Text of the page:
Today’s Wonder of the Day was inspired by Izaak. Izaak Wonders, “What fish has the largest teeth?” Thanks for WONDERing with us, Izaak!
When you think of fish and teeth, what comes to mind? If you’ve ever seen “Jaws,” then you might picture the razor-sharp teeth of the great white shark. You might also think of piranhas! Those tiny fish have big appetites. They can devour a large animal in a matter of minutes.
When it comes to large teeth, though, one fish leads the rest. Great white sharks have large teeth, but they’re also huge fish. When tooth size is compared to head size, the Sloane’s viperfish stands out as the fish with the largest teeth!
How large are the teeth of Sloane’s viperfish? They’re so large that, when the fish has its mouth closed, its teeth overlap its jaws! The fish has to open its mouth to make its jaws vertical before it can swallow prey. Its largest teeth are about half the size of its head!
The Sloane’s viperfish has a large head that tapers to a small, forked tail. It can be anywhere from one to eight inches long. Besides its disproportionately large teeth, the Sloane’s viperfish also stands out because of its color. It’s a shining silver-blue and has small photophores along its body.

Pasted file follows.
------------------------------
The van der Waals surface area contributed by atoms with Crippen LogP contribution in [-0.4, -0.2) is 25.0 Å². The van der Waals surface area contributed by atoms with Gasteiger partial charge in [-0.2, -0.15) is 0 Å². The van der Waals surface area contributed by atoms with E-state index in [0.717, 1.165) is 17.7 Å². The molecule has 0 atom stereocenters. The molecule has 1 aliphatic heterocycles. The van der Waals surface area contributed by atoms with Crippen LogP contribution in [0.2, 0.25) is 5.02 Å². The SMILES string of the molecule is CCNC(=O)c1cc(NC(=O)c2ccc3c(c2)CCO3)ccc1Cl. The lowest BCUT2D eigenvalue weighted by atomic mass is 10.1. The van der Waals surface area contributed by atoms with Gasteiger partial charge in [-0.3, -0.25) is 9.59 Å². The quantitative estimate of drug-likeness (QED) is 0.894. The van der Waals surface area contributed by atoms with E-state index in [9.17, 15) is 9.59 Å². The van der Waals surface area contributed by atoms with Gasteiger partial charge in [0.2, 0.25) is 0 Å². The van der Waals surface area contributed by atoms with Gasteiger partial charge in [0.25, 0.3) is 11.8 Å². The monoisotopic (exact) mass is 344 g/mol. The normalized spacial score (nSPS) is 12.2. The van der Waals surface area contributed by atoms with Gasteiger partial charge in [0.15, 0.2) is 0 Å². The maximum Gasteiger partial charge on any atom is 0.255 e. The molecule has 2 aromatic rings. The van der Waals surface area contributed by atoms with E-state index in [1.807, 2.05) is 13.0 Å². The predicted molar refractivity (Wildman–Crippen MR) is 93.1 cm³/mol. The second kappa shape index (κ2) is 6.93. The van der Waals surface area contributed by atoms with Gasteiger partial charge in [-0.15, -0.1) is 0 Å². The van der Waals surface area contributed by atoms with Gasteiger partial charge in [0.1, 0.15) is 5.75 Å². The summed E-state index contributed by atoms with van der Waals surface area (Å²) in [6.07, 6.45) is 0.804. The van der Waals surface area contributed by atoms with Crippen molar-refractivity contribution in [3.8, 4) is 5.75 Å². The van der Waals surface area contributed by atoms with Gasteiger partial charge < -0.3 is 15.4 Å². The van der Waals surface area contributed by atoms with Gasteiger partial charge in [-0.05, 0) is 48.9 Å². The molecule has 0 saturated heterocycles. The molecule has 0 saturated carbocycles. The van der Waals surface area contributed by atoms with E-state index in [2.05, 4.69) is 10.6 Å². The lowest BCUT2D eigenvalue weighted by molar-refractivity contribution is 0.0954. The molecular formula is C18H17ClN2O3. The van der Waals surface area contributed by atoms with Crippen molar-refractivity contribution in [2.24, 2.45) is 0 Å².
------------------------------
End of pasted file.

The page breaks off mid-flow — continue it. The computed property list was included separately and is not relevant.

The light from these photophores actually helps the Sloane’s viperfish hunt for food. The light attracts smaller fish. Once close enough, the Sloane’s viperfish can trap them in its long teeth.
During the day, the Sloane’s viperfish stays in deep water (from 2,000 to over 8,000 feet deep). At night, though, it will move a bit closer to the surface. At less than 2,000 feet deep, food can be found more easily.
What exactly does the Sloane’s viperfish eat? Mostly small fish and crustaceans. Of course, it’s always on the lookout for other predators, too. Atlantic bluefin tuna like to make Sloane’s viperfish the main course at dinnertime.
So do you need to be worried about running into a Sloane’s viperfish? Not likely! The Sloane’s viperfish is a deep-sea dragonfish. It makes its home in tropical and subtropical oceans around the world. You’re not likely to run into its big teeth in the shallows of your favorite beach.
Standards: NGSS.LS1.A, CCRA.L.3, CCRA.L.6, CCRA.R.1, CCRA.R.2, CCRA.R.4, CCRA.R.10, CCRA.SL.1, CCRA.W.7